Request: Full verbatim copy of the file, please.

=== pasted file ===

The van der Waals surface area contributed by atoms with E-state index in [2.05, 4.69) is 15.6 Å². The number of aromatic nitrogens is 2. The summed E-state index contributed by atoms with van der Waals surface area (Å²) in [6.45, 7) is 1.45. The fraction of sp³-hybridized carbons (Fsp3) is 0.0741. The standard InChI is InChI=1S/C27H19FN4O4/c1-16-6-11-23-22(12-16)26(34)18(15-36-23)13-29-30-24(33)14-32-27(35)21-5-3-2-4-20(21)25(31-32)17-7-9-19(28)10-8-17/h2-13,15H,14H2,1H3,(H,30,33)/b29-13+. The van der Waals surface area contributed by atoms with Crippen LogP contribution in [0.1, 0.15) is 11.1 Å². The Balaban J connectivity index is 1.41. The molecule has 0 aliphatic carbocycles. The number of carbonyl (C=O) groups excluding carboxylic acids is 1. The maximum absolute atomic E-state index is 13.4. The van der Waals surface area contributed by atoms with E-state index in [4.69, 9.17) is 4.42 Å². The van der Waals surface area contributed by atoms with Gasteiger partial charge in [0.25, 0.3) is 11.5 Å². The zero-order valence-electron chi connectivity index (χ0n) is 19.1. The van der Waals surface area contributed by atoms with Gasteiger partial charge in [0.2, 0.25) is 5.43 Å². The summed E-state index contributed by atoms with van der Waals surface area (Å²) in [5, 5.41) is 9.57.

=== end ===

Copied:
The van der Waals surface area contributed by atoms with E-state index in [2.05, 4.69) is 15.6 Å². The number of aromatic nitrogens is 2. The summed E-state index contributed by atoms with van der Waals surface area (Å²) in [6.45, 7) is 1.45. The fraction of sp³-hybridized carbons (Fsp3) is 0.0741. The standard InChI is InChI=1S/C27H19FN4O4/c1-16-6-11-23-22(12-16)26(34)18(15-36-23)13-29-30-24(33)14-32-27(35)21-5-3-2-4-20(21)25(31-32)17-7-9-19(28)10-8-17/h2-13,15H,14H2,1H3,(H,30,33)/b29-13+. The van der Waals surface area contributed by atoms with Crippen LogP contribution in [0.1, 0.15) is 11.1 Å². The Balaban J connectivity index is 1.41. The molecule has 0 aliphatic carbocycles. The number of carbonyl (C=O) groups excluding carboxylic acids is 1. The maximum absolute atomic E-state index is 13.4. The van der Waals surface area contributed by atoms with E-state index in [4.69, 9.17) is 4.42 Å². The van der Waals surface area contributed by atoms with Gasteiger partial charge in [0.25, 0.3) is 11.5 Å². The zero-order valence-electron chi connectivity index (χ0n) is 19.1. The van der Waals surface area contributed by atoms with Gasteiger partial charge in [0.2, 0.25) is 5.43 Å². The summed E-state index contributed by atoms with van der Waals surface area (Å²) in [5, 5.41) is 9.57.